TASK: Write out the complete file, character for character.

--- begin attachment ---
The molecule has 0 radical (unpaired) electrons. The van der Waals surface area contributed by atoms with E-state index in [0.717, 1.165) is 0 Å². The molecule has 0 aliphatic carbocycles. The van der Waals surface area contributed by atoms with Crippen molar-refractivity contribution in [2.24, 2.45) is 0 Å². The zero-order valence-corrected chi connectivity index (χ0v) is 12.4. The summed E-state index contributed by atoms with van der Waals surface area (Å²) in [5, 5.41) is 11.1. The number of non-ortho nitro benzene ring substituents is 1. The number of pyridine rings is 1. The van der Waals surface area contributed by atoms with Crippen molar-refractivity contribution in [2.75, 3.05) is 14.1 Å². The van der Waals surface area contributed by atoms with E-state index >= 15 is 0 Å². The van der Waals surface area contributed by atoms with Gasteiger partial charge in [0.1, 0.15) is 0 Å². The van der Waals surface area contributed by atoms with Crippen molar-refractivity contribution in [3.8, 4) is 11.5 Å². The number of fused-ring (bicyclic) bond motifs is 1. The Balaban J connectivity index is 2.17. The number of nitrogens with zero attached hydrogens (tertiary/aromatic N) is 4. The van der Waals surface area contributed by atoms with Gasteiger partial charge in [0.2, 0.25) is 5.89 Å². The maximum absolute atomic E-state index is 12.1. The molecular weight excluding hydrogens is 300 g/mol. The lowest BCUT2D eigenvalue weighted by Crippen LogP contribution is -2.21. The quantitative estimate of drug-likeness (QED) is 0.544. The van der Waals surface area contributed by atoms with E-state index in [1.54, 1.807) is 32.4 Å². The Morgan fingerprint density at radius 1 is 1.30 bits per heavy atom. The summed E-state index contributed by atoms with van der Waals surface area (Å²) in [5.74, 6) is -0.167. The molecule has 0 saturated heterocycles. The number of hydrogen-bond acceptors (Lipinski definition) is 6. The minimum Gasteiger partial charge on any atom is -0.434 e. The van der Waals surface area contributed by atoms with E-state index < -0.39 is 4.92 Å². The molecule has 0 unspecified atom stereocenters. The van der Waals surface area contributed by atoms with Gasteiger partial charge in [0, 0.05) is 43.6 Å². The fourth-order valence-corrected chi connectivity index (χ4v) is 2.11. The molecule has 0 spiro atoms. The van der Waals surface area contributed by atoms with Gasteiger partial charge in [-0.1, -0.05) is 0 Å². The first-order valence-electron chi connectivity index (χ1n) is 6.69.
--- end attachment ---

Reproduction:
The molecule has 0 radical (unpaired) electrons. The van der Waals surface area contributed by atoms with E-state index in [0.717, 1.165) is 0 Å². The molecule has 0 aliphatic carbocycles. The van der Waals surface area contributed by atoms with Crippen molar-refractivity contribution in [2.24, 2.45) is 0 Å². The zero-order valence-corrected chi connectivity index (χ0v) is 12.4. The summed E-state index contributed by atoms with van der Waals surface area (Å²) in [5, 5.41) is 11.1. The number of non-ortho nitro benzene ring substituents is 1. The number of pyridine rings is 1. The van der Waals surface area contributed by atoms with Crippen molar-refractivity contribution in [2.75, 3.05) is 14.1 Å². The van der Waals surface area contributed by atoms with E-state index >= 15 is 0 Å². The van der Waals surface area contributed by atoms with Gasteiger partial charge in [0.1, 0.15) is 0 Å². The van der Waals surface area contributed by atoms with Crippen molar-refractivity contribution in [3.8, 4) is 11.5 Å². The number of fused-ring (bicyclic) bond motifs is 1. The Balaban J connectivity index is 2.17. The number of nitrogens with zero attached hydrogens (tertiary/aromatic N) is 4. The van der Waals surface area contributed by atoms with Gasteiger partial charge in [0.2, 0.25) is 5.89 Å². The maximum absolute atomic E-state index is 12.1. The molecular weight excluding hydrogens is 300 g/mol. The lowest BCUT2D eigenvalue weighted by Crippen LogP contribution is -2.21. The quantitative estimate of drug-likeness (QED) is 0.544. The van der Waals surface area contributed by atoms with E-state index in [1.54, 1.807) is 32.4 Å². The Morgan fingerprint density at radius 1 is 1.30 bits per heavy atom. The summed E-state index contributed by atoms with van der Waals surface area (Å²) in [5.74, 6) is -0.167. The molecule has 0 saturated heterocycles. The number of hydrogen-bond acceptors (Lipinski definition) is 6. The minimum Gasteiger partial charge on any atom is -0.434 e. The van der Waals surface area contributed by atoms with E-state index < -0.39 is 4.92 Å². The molecule has 0 unspecified atom stereocenters. The van der Waals surface area contributed by atoms with Gasteiger partial charge in [0, 0.05) is 43.6 Å². The fourth-order valence-corrected chi connectivity index (χ4v) is 2.11. The molecule has 0 spiro atoms. The van der Waals surface area contributed by atoms with Gasteiger partial charge in [-0.1, -0.05) is 0 Å². The first-order valence-electron chi connectivity index (χ1n) is 6.69.